Pair of domestic account books documenting over three decades of home and farm management
Alleghany City, PA: 1869-1900.
Alleghany City, PA: 1869-1900. Pair of account books comprised of a total of 115 manuscript pages (plus additional content on pastedowns) and dated from 1869-1900. Both written largely in the same hand -- that of owner Mrs. C. L. Mason -- the account books document the intense work of running a household and a farm, and the important roles that women played in both during the period after the Civil War.
Ledger 1 (1869-1871). Quarter cloth over marbled boards with spine perished and rear board lacking. Measuring 11 x 7 inches. Containing 62 manuscript pages.
Ledger 2 (1896-1900). Half calf over marbled boards with spine perished. Measuring 12 x 8 inches. Containing 53 manuscript pages.
Widowhood was rampant in the decades following the American Civil War, during which "nearly 620,000 men were killed, a number approximately equal to the deaths in all other American wars from the Revolution to the Korean War combined. The deaths of huge numbers of men, Nancy Cott has argued, rendered 'the assumption that every woman would be a wide...questionable, perhaps untenable" (Hacker, Hilde & Jones). While the rate of loss in the South was higher than in the North, swaths of the female population above the Mason-Dixon had also been required during the way to take on labor done by men; and after the war's end, many remained in those positions. It seems likely in this circumstance that Mrs. C. L. Mason (whom we've been unable to locate in census records), was among them.
With end of year notes for the conclusion at 1869 documented at the rear of Ledger 1, Mason opens this book by accounting for the "rents received up to date" for January 1, 1870. Here we learn that she has at least seven tenants on her properties -- with a mixture of men and women as heads of household -- in addition to a Mr. Graham Scott who appears to assist her in accounting for property and bond interest on her accounts. Consistently she will update these balances and payments as each new month begins. Each month, new seasons reveal the types of costs she incurs. The cold months of January bring subscriptions to the Pittsburgh Gazette for weekly deliveries, in addition to marketing, the deliveries of "butter, milk, and sundries," and occasionally getting tickets for rail travel. February brings schooltime, and the cost of "Neville Institute for 5 months tuition of Harry up to July" as well as various textbooks and clothes for the same son. Pew rent, exhibit tickets, loaning money to friends, and donating to the orphans' court all appear as well. As the ledger unfolds, it becomes clear that Mason does not want for luxuries. Exhibits, travel, and even a piano figure into her expenditures. For the most part, though, she seems firmly rooted at home and in her community, ensuring the everything runs smoothly as a successful business.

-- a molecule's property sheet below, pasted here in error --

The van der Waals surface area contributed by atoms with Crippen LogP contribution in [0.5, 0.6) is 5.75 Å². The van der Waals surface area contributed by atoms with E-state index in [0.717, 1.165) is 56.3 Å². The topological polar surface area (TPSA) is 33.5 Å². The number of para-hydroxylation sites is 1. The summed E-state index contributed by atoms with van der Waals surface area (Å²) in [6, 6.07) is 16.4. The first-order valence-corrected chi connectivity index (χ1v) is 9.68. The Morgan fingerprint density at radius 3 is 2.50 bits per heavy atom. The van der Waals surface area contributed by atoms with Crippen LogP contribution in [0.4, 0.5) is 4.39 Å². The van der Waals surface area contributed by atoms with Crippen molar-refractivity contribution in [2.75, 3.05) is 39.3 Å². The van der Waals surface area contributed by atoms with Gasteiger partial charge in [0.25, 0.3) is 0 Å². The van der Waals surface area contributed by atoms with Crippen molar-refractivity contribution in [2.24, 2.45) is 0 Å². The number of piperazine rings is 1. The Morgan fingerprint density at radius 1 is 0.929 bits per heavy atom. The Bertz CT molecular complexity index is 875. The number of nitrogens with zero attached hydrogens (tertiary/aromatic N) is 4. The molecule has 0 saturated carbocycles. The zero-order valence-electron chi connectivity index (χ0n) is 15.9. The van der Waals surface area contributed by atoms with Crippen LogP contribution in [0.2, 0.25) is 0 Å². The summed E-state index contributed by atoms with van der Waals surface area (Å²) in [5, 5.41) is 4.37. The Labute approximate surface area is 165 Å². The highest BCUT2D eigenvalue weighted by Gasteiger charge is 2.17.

By the second ledger, it becomes somewhat clear that there have been some changes in Mason's life. The pastedowns of her manuscript are filled with the addresses of women from all over the country -- not just nearby Philadelphia but as far afield as Denver and Colorado Springs -- suggesting either movement in her community or increased access to travel on her part. The handwriting, though recognizably her own in the early portions, begins to grow shaky and uncertain as time goes on -- a sign either of age or illness. Despite this, Mason continues to run her home and farms like clockwork. Expenses for clothes, linens, and foodstuffs are meticulously recorded. Rents are maintained. In 1891 she begins receiving rents from her son (formerly "Harry" now called "Harrison D. Mason") along with his new wife Carrie Howard, who likely lived and helped work the property. More medical bills are documented, and it becomes regular to see "hired conveyance to go to society and then to church" or "hired car to church."
We learn so much about Mason herself as a result of the accounts. The number of newspaper and magazine subscriptions suggest that Mrs. Mason was well-read and interested in national and local news; the range of exhibits, charitable associations, and ladies' societies to which she belonged reveal that she was actively engaged in trying to improve conditions for women and children around her. Her own family was also an investment -- tuition, books, clothes, nutritious food, and travel all figure into her budget. Farmland and her tenants all appear to be prosperous. Numerous projects could engage these manuscripts, which show the intensive work women were doing in maintaining their homes and businesses after the Civil War. (Item #5452)